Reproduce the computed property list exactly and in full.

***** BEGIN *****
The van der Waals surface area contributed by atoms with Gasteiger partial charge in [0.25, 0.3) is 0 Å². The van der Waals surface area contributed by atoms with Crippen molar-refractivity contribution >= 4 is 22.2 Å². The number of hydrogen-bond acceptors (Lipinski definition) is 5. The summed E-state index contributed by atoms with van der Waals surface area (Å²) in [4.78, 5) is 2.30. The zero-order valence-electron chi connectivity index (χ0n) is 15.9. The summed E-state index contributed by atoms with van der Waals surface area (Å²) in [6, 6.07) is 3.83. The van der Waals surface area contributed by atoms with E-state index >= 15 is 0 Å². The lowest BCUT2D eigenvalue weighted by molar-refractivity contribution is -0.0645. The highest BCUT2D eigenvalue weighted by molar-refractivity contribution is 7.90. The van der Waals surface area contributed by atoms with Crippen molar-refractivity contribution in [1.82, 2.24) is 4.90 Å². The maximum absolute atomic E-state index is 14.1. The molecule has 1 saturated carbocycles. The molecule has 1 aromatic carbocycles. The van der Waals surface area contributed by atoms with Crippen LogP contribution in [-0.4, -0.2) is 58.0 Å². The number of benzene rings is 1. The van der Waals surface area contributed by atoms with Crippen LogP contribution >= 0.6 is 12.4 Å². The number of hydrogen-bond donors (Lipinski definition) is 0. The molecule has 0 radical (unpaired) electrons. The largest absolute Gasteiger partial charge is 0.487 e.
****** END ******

The van der Waals surface area contributed by atoms with Gasteiger partial charge in [0.25, 0.3) is 0 Å². The van der Waals surface area contributed by atoms with Crippen molar-refractivity contribution >= 4 is 22.2 Å². The number of hydrogen-bond acceptors (Lipinski definition) is 5. The summed E-state index contributed by atoms with van der Waals surface area (Å²) in [4.78, 5) is 2.30. The zero-order valence-electron chi connectivity index (χ0n) is 15.9. The summed E-state index contributed by atoms with van der Waals surface area (Å²) in [6, 6.07) is 3.83. The van der Waals surface area contributed by atoms with E-state index >= 15 is 0 Å². The lowest BCUT2D eigenvalue weighted by molar-refractivity contribution is -0.0645. The highest BCUT2D eigenvalue weighted by molar-refractivity contribution is 7.90. The van der Waals surface area contributed by atoms with Crippen molar-refractivity contribution in [1.82, 2.24) is 4.90 Å². The maximum absolute atomic E-state index is 14.1. The molecule has 1 saturated carbocycles. The molecule has 1 aromatic carbocycles. The van der Waals surface area contributed by atoms with Crippen LogP contribution in [-0.4, -0.2) is 58.0 Å². The number of benzene rings is 1. The van der Waals surface area contributed by atoms with Crippen LogP contribution >= 0.6 is 12.4 Å². The number of hydrogen-bond donors (Lipinski definition) is 0. The molecule has 0 radical (unpaired) electrons. The largest absolute Gasteiger partial charge is 0.487 e.